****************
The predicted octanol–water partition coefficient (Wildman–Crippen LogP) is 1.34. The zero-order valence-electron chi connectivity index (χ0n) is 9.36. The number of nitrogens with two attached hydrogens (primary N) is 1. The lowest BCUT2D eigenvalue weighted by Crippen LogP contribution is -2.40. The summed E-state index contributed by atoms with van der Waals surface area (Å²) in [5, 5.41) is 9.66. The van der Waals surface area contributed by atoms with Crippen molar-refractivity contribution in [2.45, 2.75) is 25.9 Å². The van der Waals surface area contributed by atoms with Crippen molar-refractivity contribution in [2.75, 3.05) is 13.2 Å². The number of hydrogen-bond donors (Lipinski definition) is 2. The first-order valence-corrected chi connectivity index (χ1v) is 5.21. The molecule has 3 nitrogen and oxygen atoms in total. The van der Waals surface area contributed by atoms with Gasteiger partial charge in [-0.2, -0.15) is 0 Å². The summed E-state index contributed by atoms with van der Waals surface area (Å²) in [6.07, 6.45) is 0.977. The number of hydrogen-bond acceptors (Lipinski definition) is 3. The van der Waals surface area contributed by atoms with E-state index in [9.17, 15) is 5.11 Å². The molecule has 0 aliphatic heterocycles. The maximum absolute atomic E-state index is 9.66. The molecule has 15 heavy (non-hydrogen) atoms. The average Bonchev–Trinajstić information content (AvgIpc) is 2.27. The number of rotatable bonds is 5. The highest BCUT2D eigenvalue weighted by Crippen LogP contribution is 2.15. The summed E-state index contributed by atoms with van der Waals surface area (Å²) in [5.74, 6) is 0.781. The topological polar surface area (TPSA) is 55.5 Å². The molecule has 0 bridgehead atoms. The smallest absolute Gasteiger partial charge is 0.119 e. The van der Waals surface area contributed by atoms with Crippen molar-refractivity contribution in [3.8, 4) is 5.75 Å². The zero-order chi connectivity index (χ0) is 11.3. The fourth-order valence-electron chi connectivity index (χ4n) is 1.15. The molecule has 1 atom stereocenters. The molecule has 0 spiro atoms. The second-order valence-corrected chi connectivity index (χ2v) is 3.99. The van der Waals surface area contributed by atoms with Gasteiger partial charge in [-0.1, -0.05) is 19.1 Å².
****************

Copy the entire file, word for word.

The predicted octanol–water partition coefficient (Wildman–Crippen LogP) is 1.34. The zero-order valence-electron chi connectivity index (χ0n) is 9.36. The number of nitrogens with two attached hydrogens (primary N) is 1. The lowest BCUT2D eigenvalue weighted by Crippen LogP contribution is -2.40. The summed E-state index contributed by atoms with van der Waals surface area (Å²) in [5, 5.41) is 9.66. The van der Waals surface area contributed by atoms with Crippen molar-refractivity contribution in [2.45, 2.75) is 25.9 Å². The van der Waals surface area contributed by atoms with Crippen molar-refractivity contribution in [2.75, 3.05) is 13.2 Å². The number of hydrogen-bond donors (Lipinski definition) is 2. The first-order valence-corrected chi connectivity index (χ1v) is 5.21. The molecule has 3 nitrogen and oxygen atoms in total. The van der Waals surface area contributed by atoms with Gasteiger partial charge in [-0.2, -0.15) is 0 Å². The summed E-state index contributed by atoms with van der Waals surface area (Å²) in [6.07, 6.45) is 0.977. The number of hydrogen-bond acceptors (Lipinski definition) is 3. The van der Waals surface area contributed by atoms with E-state index in [9.17, 15) is 5.11 Å². The molecule has 0 aliphatic heterocycles. The maximum absolute atomic E-state index is 9.66. The molecule has 15 heavy (non-hydrogen) atoms. The average Bonchev–Trinajstić information content (AvgIpc) is 2.27. The number of rotatable bonds is 5. The highest BCUT2D eigenvalue weighted by Crippen LogP contribution is 2.15. The summed E-state index contributed by atoms with van der Waals surface area (Å²) in [5.74, 6) is 0.781. The topological polar surface area (TPSA) is 55.5 Å². The molecule has 0 bridgehead atoms. The smallest absolute Gasteiger partial charge is 0.119 e. The van der Waals surface area contributed by atoms with Crippen molar-refractivity contribution in [3.8, 4) is 5.75 Å². The zero-order chi connectivity index (χ0) is 11.3. The fourth-order valence-electron chi connectivity index (χ4n) is 1.15. The molecule has 1 atom stereocenters. The molecule has 0 spiro atoms. The second-order valence-corrected chi connectivity index (χ2v) is 3.99. The van der Waals surface area contributed by atoms with Gasteiger partial charge in [-0.1, -0.05) is 19.1 Å².